Updated: Jun 14
I am 30,000 feet in the air flying north to one of my favorite cities, a city I spent two years living in, a city I have traveled to at least 20 times, New York City. Travel has always kept me grounded, ironically. I’m always closer to God and my most creative self, starting with buckling my seatbelt and placing my reading material in the backseat pockets of the passenger in front of me. Most people don’t enjoy flying but for me, being on an airplane is one of my most favorite places in the world. Perhaps it’s because I didn’t take my first flight until I was 17 and ever since that flight, I have flown all over the world from India and Turkey, to Spain and Brazil. Perhaps it’s because adventure and something new, someone new awaits. Perhaps it’s because I am such a doer, driving hard at life, and being on an airplane forces me to sit still, think, sleep, dream, write, read, create. A flight overseas speaks to my soul. The journey in the air, without question, is often one of the highlights of my travels. I’ve missed this journey.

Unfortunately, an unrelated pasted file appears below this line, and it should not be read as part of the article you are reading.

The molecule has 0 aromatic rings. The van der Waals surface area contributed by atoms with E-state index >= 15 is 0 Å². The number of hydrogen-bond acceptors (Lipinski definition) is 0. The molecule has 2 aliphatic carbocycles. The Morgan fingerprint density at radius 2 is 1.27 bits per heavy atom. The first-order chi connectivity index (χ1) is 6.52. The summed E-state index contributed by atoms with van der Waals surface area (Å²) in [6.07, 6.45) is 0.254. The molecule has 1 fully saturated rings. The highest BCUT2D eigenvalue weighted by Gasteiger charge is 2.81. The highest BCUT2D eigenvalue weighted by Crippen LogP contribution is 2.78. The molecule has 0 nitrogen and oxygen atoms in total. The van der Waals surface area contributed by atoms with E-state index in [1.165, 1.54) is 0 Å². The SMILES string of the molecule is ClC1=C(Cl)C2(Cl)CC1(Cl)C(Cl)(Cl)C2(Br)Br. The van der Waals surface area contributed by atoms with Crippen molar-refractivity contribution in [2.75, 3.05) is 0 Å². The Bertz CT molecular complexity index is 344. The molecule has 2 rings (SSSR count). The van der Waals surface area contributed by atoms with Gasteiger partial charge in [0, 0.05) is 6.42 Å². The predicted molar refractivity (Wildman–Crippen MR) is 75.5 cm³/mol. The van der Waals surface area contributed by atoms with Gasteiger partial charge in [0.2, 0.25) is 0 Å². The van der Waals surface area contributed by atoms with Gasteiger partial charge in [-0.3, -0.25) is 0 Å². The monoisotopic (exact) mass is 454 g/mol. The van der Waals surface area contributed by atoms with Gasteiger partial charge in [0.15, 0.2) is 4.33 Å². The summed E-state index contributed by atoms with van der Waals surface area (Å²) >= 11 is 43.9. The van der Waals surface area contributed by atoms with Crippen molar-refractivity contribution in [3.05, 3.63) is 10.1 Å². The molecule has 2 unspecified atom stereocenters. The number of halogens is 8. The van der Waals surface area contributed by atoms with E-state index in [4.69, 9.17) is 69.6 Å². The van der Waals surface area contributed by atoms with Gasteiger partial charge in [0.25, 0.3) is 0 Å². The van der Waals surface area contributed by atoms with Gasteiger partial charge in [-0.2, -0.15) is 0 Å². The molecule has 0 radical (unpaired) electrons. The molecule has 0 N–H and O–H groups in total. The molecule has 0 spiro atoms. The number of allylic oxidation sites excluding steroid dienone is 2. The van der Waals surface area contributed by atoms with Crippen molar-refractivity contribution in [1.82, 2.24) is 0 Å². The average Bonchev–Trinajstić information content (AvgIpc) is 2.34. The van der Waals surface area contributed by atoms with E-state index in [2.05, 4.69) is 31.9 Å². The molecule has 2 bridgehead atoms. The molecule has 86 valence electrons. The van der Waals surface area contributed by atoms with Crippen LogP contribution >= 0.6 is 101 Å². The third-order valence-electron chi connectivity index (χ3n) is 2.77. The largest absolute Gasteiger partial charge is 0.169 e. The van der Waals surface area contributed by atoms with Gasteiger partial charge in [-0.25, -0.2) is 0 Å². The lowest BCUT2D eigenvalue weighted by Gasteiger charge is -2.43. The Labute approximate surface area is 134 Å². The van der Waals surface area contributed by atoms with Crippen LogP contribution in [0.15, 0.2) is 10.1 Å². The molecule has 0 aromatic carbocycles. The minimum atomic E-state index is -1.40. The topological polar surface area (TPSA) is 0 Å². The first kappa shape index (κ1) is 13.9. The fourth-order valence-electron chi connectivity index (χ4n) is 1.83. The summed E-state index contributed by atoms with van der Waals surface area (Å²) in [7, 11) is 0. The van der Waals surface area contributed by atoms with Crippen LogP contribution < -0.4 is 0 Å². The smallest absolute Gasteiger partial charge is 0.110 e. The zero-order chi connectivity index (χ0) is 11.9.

I have discovered who I am over the course of my years of traveling. What I love, what scares me, what inspires me, who inspires me and how creativity speaks to me and infuses new ideas in me. People, places and things are at the core of the discovery, but it’s more that my heart and my brain pause from life and become something different for a short period of time.
I get away to get grounded.
I travel to find myself.
It makes no sense at all and yet it does for me.
I always invite God with me, as my number one travel companion. He never fails.
And here I am, in New York with virtually no agenda, having only told one friend I was coming. Yet, there is an agenda. There is one item that I have asked God for: freedom.
I am going to NY to set free and to be set free.
A couple weeks ago I was talking with my life coach and about halfway through our session, she stopped me and said, “Ann, it seems that your your past relationship has a real power over you. You have talked a lot about this not only today but in our other conversations. That person has moved on, is living life. You have to do the same. You need to free this relationship.”
Tears filled my eyes. She was right.
“How do I do this?”